#AnimatED: Our collective guilt over Metro Manila traffic
How do you solve a problem like Metro Manila?
It has come to this, that a drop of rain traumatizes us all with its dreadful consequences: EDSA gets clogged, the train stops, power breaks down, commuters are stranded, and yet another day is wasted.
The capital of Asia's best performing economy next to China is losing its wits on the streets. Over the past weeks, a few minutes of heavy rain have brought its thoroughfares to a standstill in practically every corner – whether the well-paved avenues of Makati or the pot-holed streets of Navotas. This has got to be the worst traffic situation in history for a metropolis of 12 million people and in a country that's the 12th most populated in the world.
At stake is no longer just our sanity or happiness as a people.
In its 2014 global competitiveness report, the World Economic Forum hailed the Philippines' structural reforms but gave us a failing mark in infrastructure. The Philippines ranked 91st in terms of infrastructure – in particular, 108th in airports and 101st in seaports. A study by the Japan International Cooperation Agency shows that Metro Manila loses P2.4 billion ($53 million) in potential income daily due to traffic jams. Local and global economic experts have declared that poor infrastructure has become the biggest threat to the Philippine economy given its burgeoning population. Even businessmen cite traffic as one of the hindrances to doing business in the Philippines – sometimes even worse than corruption.
One wonders why this has not triggered protests or a bottom-up approach that activists usually campaign for in their advocacies.
Why is there individual anger but no collective rage?
Could it be because of collective guilt? After all, we have not moved this infrastructure problem beyond our dining table conversations or daily litanies from our cars. We have not gone to our communities to get a sense of how we could collectively address the problem. We have not been involved in mass transportation issues beyond what we follow in the news as we're stuck in traffic. We have not done anything beyond rant as we continue to budget for that third car for our family. And there is no better proof of this than the delayed construction of badly-needed trains which runs in direct contrast with the strong car sales.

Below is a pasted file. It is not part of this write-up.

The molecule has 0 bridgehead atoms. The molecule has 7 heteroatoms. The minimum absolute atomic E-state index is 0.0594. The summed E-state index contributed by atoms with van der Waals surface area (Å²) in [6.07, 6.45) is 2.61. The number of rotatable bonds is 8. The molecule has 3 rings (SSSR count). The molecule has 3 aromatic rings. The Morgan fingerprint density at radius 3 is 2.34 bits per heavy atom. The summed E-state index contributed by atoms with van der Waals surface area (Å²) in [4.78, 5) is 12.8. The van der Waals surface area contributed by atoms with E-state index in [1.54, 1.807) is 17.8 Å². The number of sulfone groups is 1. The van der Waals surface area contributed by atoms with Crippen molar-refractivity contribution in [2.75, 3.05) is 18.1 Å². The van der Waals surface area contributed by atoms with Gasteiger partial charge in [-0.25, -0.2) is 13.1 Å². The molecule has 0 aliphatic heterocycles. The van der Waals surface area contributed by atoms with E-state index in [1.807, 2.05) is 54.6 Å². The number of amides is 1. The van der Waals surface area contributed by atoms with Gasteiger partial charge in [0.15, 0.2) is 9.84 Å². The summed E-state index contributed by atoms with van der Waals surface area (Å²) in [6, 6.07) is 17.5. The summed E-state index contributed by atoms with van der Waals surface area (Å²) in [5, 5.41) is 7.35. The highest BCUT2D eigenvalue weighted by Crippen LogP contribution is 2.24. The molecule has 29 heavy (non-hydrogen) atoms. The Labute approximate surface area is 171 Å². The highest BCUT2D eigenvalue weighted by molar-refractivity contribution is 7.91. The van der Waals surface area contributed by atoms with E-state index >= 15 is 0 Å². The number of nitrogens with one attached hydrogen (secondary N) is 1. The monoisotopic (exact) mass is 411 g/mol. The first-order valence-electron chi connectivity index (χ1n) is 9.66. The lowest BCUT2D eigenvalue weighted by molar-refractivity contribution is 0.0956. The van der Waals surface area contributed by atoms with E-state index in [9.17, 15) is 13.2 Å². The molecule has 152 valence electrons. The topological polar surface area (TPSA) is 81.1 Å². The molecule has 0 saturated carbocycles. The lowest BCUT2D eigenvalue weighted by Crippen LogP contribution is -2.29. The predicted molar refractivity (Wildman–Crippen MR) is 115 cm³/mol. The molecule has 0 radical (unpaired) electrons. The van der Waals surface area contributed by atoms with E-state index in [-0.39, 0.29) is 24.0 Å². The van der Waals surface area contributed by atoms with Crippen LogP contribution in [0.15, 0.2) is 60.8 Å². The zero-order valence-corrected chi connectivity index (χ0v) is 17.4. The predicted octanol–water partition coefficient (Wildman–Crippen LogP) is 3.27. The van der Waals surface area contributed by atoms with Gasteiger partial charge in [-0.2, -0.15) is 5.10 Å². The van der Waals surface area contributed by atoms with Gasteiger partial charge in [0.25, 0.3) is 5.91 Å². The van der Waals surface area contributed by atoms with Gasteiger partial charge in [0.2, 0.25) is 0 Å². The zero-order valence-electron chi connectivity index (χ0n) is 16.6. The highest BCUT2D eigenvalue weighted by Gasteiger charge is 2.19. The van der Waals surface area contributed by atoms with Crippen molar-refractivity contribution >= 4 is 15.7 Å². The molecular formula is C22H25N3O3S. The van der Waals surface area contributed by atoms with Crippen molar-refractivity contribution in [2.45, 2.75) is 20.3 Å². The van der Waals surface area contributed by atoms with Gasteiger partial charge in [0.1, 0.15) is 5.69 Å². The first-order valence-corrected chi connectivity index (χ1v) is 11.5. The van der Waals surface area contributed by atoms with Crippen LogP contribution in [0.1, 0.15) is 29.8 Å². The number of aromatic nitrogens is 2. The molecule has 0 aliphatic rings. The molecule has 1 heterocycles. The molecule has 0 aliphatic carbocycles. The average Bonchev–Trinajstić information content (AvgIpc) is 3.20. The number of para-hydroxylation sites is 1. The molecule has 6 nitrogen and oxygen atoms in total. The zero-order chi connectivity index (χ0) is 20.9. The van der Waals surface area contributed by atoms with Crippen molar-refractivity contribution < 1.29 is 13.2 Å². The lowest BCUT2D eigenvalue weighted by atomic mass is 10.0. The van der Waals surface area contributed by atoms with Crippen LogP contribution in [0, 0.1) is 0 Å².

Government inertia combined with public indifference to mass transportation is a fatal disease that's killing urban Philippines.
The situation calls for more than a traffic czar. It calls for a radical shift in the way we view our commute from our home to our workplace which, due to limited space and limitless population, has ceased to be simply our personal business. The problem of mass transportation will not be solved by individual action alone – because a crisis in mass transportation creates other crises that impact our everyday lives, no matter how many chauffeur-driven Porsches you could afford. Traffic, like death, is the ultimate equalizer.
What needs to be done urgently?
A responsible government overcomes bureaucratic hurdles and puts up the infrastructure for it. On the other hand, a responsible community reduces the burden – like cars, the daily back and forths – to these infrastructures.
A responsible local government clears the road for those who choose to walk or run or take the bike.
A responsible big business, on the other hand, tempers its greed and stops building malls and condominiums where there should be roads.
A responsible traffic enforcer not just implements the rules but plays by the rules.
A responsible driver knows when to turn and does not grease his way through.
A responsible and organized sector, on the other hand, makes sure both become a reality.
A responsible people begin to care for mass transportation and take part in it (just ask bike-riding lawmakers in The Netherlands for inspiration).
And who knows? Perhaps a responsible Catholic Church will stop getting in the way of efforts to control our population which, in essence, is a core component of the mess we face today.
It's high time we addressed this unstated collective guilt – collectively. – Rappler.com